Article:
Kamaru doesn't want the first ever Kapampangan TV series to resemble the Visayanovelas (search "Kapalaran ABS-CBN Cebu" on YouTube). No offense to Visayans; we admire their ethnic fervor, but they should really strive for global quality in their media-related cultural products. That is how we, the subordinate non-Tagalog regions, can challenge the media-related cultural products of Imperial Manila.

Actually, we don't want Kalam to resemble even the Manila teleseryes we see on TV every evening (where fantaserye characters look like children's party mascots). We want Kalam to be locally appreciated and at the same time, globally exportable. We want Kalam to take part in the global cultural industry, and we do believe it's not impossible.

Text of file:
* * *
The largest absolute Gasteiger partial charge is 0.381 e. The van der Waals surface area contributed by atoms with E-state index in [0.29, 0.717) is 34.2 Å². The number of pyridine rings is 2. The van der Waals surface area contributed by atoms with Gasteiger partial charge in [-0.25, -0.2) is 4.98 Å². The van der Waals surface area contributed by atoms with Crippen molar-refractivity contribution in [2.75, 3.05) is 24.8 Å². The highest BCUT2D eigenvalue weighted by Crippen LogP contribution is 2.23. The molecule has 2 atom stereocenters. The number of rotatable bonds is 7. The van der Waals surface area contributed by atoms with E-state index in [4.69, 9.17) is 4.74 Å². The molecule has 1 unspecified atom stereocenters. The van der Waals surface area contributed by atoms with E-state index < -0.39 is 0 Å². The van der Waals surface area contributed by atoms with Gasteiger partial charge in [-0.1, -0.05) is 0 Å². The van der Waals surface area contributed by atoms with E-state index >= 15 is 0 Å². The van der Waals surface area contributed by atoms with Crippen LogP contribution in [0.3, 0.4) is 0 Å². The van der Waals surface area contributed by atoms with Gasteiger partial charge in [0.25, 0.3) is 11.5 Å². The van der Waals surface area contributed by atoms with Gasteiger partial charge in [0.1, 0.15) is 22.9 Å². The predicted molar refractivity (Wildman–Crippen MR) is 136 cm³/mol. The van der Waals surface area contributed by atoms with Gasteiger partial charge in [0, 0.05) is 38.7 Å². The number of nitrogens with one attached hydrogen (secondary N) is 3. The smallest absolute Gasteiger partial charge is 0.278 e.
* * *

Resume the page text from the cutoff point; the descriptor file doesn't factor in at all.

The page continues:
The Kapampangan stereotype of being mapanyisti (mean critics) will be a challenge here. We don't see it as something negative. It somehow pressures us to do our best in everything we do. Imagine if we make a mediocre Kapampangan TV series. Not only will Kapampangan children hate and feel inferior with their ethnicity, Kapampangan screen actors, being newbies in the field, will also be traumatized. If the TV series turns out to be corny or baduy, these actors probably won't ever want to be known in public for a long time, and we have to find a new set of actors again!

We know not if it's the same with other regions but Kapampangans don't necessarily support everything that is Kapampangan. If a Tagalog or Visayan TV series is better, they will choose to support those instead of that of Kapampangan.